The Wyandot Democratic Union
and the Wyandot Pioneer
Compiled by Daniel A. Masters
At the outbreak of the Civil War, Wyandot County was served by two newspapers, each an organ for their respective political parties. It is fortunate in this examination of the soldiers' correspondence to Ohio newspapers that this important county, one of the few to give a majority vote to Vallandigham in the gubernatorial election of 1863, had two fully functioning newspapers whose editions have survived to the present day. Elections in this county were usually decided by less than 200 votes, as evidenced by Vallandigham's victory, but the trend seemed to be a consistent pattern of Democratic victories at the polls. This close divide, in stark contrast to Wood County which at the time of the Civil War was decidedly Republican in character, makes reading the weekly editions of the these newspapers all the more fascinating.
The Wyandot Democratic Union, edited by Robert D. Dumm, staunchly supported the war for the first year or so but wavered in its support thereafter. The main turning point for the Democratic Union was the issuance of the Emancipation Proclamation in September 1862, and the changing direction of the war. Supporters of the Republican party took to referring to the Democratic Union as a Copperhead sheet but the newspaper never swung that far; while critical of the war effort, the Democratic Union never advocated surrender or negotiated settlement with the Confederacy. However, as a party organ, it strongly supported Vallandigham for Governor in 1863 as well as McClellan for President in 1864. Interestingly, unlike many Democratic papers which ceased to print soldiers' letters after late 1863, the Union printed letters all the way through, albeit with decreasing frequency after the fall elections of 1864.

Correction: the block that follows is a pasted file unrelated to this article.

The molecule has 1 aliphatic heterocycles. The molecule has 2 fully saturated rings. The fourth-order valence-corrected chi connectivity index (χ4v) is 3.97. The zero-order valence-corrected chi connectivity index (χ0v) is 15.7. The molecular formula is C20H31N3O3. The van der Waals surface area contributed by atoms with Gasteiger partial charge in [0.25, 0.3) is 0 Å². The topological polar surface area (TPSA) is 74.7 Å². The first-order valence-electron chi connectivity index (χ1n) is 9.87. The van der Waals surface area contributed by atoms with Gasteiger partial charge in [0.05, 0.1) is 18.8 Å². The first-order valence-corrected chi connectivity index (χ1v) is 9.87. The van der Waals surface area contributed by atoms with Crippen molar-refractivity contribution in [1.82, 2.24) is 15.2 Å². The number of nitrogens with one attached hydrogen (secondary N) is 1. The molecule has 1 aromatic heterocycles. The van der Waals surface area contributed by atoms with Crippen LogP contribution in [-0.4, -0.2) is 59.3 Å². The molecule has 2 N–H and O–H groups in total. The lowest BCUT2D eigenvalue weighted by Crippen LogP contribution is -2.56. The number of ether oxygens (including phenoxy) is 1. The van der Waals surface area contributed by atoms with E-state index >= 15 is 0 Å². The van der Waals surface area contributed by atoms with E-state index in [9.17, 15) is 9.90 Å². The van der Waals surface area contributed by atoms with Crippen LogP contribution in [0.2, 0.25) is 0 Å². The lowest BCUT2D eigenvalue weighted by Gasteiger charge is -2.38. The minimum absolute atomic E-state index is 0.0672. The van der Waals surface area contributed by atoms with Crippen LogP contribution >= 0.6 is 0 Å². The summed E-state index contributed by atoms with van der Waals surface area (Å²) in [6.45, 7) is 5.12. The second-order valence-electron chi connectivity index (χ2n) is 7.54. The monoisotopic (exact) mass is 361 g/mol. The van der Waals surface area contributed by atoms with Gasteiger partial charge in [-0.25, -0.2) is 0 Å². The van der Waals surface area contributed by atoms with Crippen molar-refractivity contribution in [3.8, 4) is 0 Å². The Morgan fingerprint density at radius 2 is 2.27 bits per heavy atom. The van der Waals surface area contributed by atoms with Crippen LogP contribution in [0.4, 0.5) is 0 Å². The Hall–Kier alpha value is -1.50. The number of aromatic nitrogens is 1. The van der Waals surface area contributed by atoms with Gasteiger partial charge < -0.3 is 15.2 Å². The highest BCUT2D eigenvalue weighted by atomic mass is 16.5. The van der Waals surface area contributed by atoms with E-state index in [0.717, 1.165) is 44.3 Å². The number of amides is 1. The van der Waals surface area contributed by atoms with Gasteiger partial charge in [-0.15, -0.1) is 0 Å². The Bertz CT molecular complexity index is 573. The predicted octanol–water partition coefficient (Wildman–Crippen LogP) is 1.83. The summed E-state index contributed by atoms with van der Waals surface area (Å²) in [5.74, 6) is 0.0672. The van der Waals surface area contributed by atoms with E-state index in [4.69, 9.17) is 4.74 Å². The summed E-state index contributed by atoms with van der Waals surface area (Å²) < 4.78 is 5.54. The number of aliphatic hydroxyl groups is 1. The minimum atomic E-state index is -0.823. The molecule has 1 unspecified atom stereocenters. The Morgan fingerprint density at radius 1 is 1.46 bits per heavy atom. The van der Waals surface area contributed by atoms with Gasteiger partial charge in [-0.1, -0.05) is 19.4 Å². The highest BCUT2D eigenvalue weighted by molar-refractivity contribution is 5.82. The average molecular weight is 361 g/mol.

In contrast, the Wyandot Pioneer was a staunch supporter of the war effort from beginning to end. Edited initially by Mrs. Lou A. Wilson, wife of Colonel William T. Wilson who was the newspaper's editor at the outbreak of the war, the paper soon passed into the able hands of Louis A. Brunner who edited the newspaper for more than three years before being joined by war veteran Otho J. Powell. After the war, the newspaper again passed into the control of Colonel Wilson. Throughout the war, Brunner was a strong supporter of Lincoln, the Republican Party, and the soldiers in the field. After the presidential elections of the 1864 and the series of severe defeats suffered by the Confederacy in late 1864, the volume of soldiers' letters disappeared almost entirely from the Pioneer's columns as the local communities started to refocus themselves on issues of more local importance.
Biographical sketches, pulled from the History of Wyandot County, Ohio, of the two men most responsible for editing these newspapers are in order. Interestingly, Brunner and Dumm became partners in editing the Democratic Union after the war.